High breast cancer risk? Have MRI with mammogram

New ACS guidelines recommend twofer screening.

Published March 28, 2007 5:10PM (EDT)

The American Cancer Society today issued an official recommendation that women at high risk of developing breast cancer should have annual breast MRIs in addition to mammograms -- beginning at age 30. "The two tests together give doctors a better chance of finding breast cancer early in these women, when it is easier to treat and the chance of survival is greatest," according to the ACS.

The ACS previously recommended that high-risk women discuss with their doctors whether to have MRIs, which (good news) are more sensitive than mammograms, but are therefore (bad news) more likely to produce false positives. False positives, in turn, can lead to unhealthy anxiety and unnecessary biopsies. But a more recent study appearing in the March 29 issue of the New England Journal of Medicine suggests that the risk-benefit analysis swings in favor of MRIs.

Who is at "high risk"? Women who are estimated to have at least a 20 percent chance of developing breast cancer. Mainly, these are women who have tested positive for the BRCA1 or BRCA2 mutations, or whose mothers, sisters or daughters have; also at risk are women with two or more close relatives who've had breast cancer. (A few more risk factors are listed here.)

That's as many as 1.4 million women. Radiologists are actually not sure they can handle the increased demand -- especially, as some doctors note, if some women think they're higher risk than they actually are. "Different [risk] calculators can give quite different results, and women may need help from their doctors to interpret the results," the New York Times reports. "Just to figure out who should have it will be the hardest thing," said Elizabeth Morris, a member of the panel that drew up the guidelines and director of Breast MRI at Memorial Sloan-Kettering Cancer Center in New York. "A lot of that onus is put on the referring physician. A lot of women are going to think they're high risk, and they're not."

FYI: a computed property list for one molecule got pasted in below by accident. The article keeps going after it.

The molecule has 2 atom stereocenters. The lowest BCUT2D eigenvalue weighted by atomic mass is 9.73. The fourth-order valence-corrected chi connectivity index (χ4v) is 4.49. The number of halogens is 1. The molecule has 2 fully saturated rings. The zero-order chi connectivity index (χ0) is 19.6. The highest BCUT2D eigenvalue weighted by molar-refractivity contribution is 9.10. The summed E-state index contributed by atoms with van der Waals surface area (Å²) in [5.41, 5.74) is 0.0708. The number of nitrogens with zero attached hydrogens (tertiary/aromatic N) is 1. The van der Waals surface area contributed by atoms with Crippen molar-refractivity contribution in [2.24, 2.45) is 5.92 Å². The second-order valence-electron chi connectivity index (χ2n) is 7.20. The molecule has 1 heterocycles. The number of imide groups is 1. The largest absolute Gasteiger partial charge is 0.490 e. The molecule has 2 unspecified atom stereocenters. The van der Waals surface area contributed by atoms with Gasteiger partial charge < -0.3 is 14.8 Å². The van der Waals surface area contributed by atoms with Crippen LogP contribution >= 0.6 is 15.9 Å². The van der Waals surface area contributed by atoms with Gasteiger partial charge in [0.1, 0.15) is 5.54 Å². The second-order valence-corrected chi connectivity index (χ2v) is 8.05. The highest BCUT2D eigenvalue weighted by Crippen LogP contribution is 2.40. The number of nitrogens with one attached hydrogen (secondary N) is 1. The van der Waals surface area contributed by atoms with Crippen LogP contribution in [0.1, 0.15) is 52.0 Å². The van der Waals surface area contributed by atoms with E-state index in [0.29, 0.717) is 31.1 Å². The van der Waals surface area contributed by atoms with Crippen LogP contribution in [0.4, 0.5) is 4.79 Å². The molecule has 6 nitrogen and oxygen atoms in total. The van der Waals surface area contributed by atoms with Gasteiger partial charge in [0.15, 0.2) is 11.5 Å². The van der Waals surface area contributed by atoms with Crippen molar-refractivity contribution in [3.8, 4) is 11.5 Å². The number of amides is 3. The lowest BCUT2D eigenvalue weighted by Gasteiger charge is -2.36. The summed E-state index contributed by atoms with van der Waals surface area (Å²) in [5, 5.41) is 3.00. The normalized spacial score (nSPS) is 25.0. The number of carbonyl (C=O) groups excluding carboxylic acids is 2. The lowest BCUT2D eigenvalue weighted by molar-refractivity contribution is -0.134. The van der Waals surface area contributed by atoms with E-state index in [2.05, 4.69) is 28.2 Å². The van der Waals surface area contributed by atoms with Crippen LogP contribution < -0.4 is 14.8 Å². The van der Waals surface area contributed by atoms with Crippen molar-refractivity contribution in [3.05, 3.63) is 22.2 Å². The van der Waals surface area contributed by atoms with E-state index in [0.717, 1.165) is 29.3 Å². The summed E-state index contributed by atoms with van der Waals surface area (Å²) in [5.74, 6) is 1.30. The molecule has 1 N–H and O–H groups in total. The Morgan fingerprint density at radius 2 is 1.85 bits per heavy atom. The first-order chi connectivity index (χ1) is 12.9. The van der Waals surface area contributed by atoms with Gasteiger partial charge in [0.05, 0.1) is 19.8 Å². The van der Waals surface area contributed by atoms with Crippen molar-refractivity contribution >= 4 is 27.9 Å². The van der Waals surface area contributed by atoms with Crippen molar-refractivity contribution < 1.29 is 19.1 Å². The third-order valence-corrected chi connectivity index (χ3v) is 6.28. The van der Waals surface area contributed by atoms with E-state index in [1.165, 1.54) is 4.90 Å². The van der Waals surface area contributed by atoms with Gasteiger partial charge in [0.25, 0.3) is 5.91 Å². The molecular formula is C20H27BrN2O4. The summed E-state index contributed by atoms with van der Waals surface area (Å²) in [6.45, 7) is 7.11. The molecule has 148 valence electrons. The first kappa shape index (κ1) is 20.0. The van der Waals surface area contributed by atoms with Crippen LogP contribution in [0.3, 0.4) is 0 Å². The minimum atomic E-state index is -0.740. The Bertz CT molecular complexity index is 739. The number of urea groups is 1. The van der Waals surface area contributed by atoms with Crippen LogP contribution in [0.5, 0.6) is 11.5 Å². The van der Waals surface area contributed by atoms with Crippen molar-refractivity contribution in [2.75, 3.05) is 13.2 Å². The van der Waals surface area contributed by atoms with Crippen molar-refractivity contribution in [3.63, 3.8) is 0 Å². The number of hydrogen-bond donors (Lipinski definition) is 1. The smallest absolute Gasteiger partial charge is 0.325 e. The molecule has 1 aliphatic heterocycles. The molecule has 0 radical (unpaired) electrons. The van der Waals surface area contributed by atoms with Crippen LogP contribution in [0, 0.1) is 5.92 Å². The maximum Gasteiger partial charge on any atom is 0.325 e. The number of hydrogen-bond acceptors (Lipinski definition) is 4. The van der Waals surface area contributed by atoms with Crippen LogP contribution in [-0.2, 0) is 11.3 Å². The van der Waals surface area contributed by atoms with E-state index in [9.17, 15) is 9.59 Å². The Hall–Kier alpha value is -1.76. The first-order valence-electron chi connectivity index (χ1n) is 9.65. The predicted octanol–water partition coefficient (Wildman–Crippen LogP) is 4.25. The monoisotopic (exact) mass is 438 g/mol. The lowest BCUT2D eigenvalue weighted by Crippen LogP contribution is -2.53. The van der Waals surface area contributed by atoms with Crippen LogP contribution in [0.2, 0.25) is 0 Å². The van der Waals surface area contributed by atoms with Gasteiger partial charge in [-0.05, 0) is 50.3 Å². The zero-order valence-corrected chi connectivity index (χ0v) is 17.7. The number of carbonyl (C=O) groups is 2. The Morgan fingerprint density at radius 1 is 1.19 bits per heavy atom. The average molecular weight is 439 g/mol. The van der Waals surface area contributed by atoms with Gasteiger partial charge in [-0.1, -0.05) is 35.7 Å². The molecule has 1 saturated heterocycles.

Also, MRIs are expensive and at the moment only sketchily covered by insurance. (And they may have the distinction of actually being even more uncomfortable than mammograms.)

Today's Washington Post reports that while many experts welcome the more aggressive guidelines, some have "questioned whether there is enough evidence to justify" them. "You can find a lot of cancer, but that's not the same thing as helping people live longer or better," said Russell Harris, a cancer expert at the University of North Carolina. "It's unclear how many women really will be helped and how many will be hurt by over-diagnosis and overtreatment."

Robert A. Smith, the ACS director of screening, disagrees. "In a population of women who are at significantly high risk, there is a high priority on finding breast cancer. They are willing to put up with more."

Related: Marla Brin's

Update: Here's a link to the National Cancer Institute's Breast Cancer Risk Assessment Tool. But, take note of their disclaimer: "[The tool] was designed for use by health professionals. If you are not a health professional, you are encouraged to discuss the results and your personal risk of breast cancer with your doctor."

By Lynn Harris

Award-winning journalist Lynn Harris is author of the comic novel "Death by Chick Lit" and co-creator of BreakupGirl.net. She also writes for the New York Times, Glamour, and many others.

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